History reveals a structural bias toward inflation by governments despite pronouncements to the contrary. Emperors and kings spent money on wars that exceeded taxes, for example. They used to clip coins, or issue coins with lower precious metal content.  However, before the advent of paper money and fiat currency, periods of inflation were often followed by deflationary episodes, resulting in overall price stability over long periods of time. In modern times government obligations and promises are politically unpalatable to withdraw, leading to a bias towards deficits and potentially onerous debt levels.

Enter economists who can “prove” whatever they want by creating models to fit their theory. Modelling is one of the scourges of modern thought, where policy is often justified based on some complicated model that is very sensitive to the choice of assumptions. Examples include the management of Covid (how many people one could associate with and over what radius from home, for example), to improbably precise forecasts of how much carbon dioxide will correlate with half a degree of warming over the next thirty years against the backdrop of the very complex global climatic system.

In economics it was postulated that central banks could effectively finance increased government spending by buying government debt at suppressed interest rates (putting more money into the system or money printing as government creates money to provide to itself) without incurring inflation. This is called Modern Monetary Theory or MMT, effectively the Magic Money Tree.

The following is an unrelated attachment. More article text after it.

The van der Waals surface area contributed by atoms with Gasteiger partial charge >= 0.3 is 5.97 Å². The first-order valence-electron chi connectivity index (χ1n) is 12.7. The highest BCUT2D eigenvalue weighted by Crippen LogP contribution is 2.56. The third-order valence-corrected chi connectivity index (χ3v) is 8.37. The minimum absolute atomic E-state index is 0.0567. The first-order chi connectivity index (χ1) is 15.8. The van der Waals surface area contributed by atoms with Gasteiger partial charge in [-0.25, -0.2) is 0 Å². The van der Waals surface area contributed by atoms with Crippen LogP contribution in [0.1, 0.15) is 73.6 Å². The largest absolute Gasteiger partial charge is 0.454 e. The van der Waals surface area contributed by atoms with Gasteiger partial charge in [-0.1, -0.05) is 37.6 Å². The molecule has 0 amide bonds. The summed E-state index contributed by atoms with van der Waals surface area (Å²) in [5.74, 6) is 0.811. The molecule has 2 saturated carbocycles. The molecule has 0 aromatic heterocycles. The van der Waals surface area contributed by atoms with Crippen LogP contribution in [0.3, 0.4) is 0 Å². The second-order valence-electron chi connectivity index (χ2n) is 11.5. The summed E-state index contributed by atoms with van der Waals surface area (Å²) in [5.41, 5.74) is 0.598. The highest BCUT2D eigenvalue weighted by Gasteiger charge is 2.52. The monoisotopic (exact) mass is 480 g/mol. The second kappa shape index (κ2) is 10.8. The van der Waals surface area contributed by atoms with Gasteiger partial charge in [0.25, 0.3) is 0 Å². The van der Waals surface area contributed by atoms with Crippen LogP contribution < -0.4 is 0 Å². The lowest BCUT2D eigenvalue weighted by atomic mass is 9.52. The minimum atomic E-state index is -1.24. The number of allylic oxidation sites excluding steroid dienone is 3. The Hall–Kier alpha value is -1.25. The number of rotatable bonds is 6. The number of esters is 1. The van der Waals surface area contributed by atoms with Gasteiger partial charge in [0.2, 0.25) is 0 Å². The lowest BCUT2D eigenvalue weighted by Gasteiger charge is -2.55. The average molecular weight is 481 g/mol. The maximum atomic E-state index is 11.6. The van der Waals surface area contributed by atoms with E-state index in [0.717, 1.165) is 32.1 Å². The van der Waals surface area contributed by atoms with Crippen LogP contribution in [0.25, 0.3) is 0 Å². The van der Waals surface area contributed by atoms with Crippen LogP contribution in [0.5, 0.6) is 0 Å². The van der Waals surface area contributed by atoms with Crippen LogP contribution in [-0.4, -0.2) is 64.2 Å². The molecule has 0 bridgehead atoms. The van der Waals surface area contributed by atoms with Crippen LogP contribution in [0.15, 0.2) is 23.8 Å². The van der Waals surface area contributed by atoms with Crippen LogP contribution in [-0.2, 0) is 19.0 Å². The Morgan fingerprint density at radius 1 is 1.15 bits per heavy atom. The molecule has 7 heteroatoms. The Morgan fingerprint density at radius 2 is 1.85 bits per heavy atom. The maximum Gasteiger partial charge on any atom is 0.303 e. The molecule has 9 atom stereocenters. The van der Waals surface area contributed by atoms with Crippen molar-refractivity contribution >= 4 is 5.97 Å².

The poster child for MMT is Japan where the government has supported the economy post the bursting of the late Eighties bubble, leading to high levels of government debt.  Interest rates on JGBs (Japanese government bonds) have remained low thanks to substantial purchases by the Bank of Japan. This effective money printing has not resulted in much inflation.

As governments imposed lockdowns to ease the pressure on hospitals in the early days of Covid, they supported economic activity with significant stimulus including direct payments, housing incentives and schemes like Jobkeeper in Australia. Most central banks lowered their rates to zero while committing to buy government debt through expanded central bank balance sheets, printing money to fund the stimulus. Many people believe that amidst the uncertainty, embarking on MMT was reasonable. The Covid downturn was relatively brief, and consumer spending was maintained thanks to stimulus and very low mortgage rates, although savers continued to be punished with negative real rates. Low rates pushed up asset prices including the most speculative vehicles such as cryptocurrencies, non-fungible tokens, special purpose acquisition companies, and already high house prices rose to even crazier levels in many countries.